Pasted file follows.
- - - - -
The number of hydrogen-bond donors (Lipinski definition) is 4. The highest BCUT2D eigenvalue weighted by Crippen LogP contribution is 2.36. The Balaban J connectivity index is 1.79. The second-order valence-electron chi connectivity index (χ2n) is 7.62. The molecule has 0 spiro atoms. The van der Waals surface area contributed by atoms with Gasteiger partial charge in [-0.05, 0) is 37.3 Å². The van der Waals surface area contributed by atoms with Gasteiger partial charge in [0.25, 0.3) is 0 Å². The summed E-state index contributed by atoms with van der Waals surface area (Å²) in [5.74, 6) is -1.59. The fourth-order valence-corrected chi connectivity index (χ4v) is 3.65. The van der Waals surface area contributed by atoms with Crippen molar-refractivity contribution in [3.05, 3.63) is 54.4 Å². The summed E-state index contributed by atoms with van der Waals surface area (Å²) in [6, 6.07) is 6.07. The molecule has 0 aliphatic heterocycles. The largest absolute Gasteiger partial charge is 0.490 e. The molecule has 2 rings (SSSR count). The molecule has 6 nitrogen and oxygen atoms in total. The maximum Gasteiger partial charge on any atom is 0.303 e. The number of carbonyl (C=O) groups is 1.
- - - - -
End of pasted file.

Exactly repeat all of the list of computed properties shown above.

The number of hydrogen-bond donors (Lipinski definition) is 4. The highest BCUT2D eigenvalue weighted by Crippen LogP contribution is 2.36. The Balaban J connectivity index is 1.79. The second-order valence-electron chi connectivity index (χ2n) is 7.62. The molecule has 0 spiro atoms. The van der Waals surface area contributed by atoms with Gasteiger partial charge in [-0.05, 0) is 37.3 Å². The van der Waals surface area contributed by atoms with Gasteiger partial charge in [0.25, 0.3) is 0 Å². The summed E-state index contributed by atoms with van der Waals surface area (Å²) in [5.74, 6) is -1.59. The fourth-order valence-corrected chi connectivity index (χ4v) is 3.65. The van der Waals surface area contributed by atoms with Crippen molar-refractivity contribution in [3.05, 3.63) is 54.4 Å². The summed E-state index contributed by atoms with van der Waals surface area (Å²) in [6, 6.07) is 6.07. The molecule has 0 aliphatic heterocycles. The largest absolute Gasteiger partial charge is 0.490 e. The molecule has 2 rings (SSSR count). The molecule has 6 nitrogen and oxygen atoms in total. The maximum Gasteiger partial charge on any atom is 0.303 e. The number of carbonyl (C=O) groups is 1.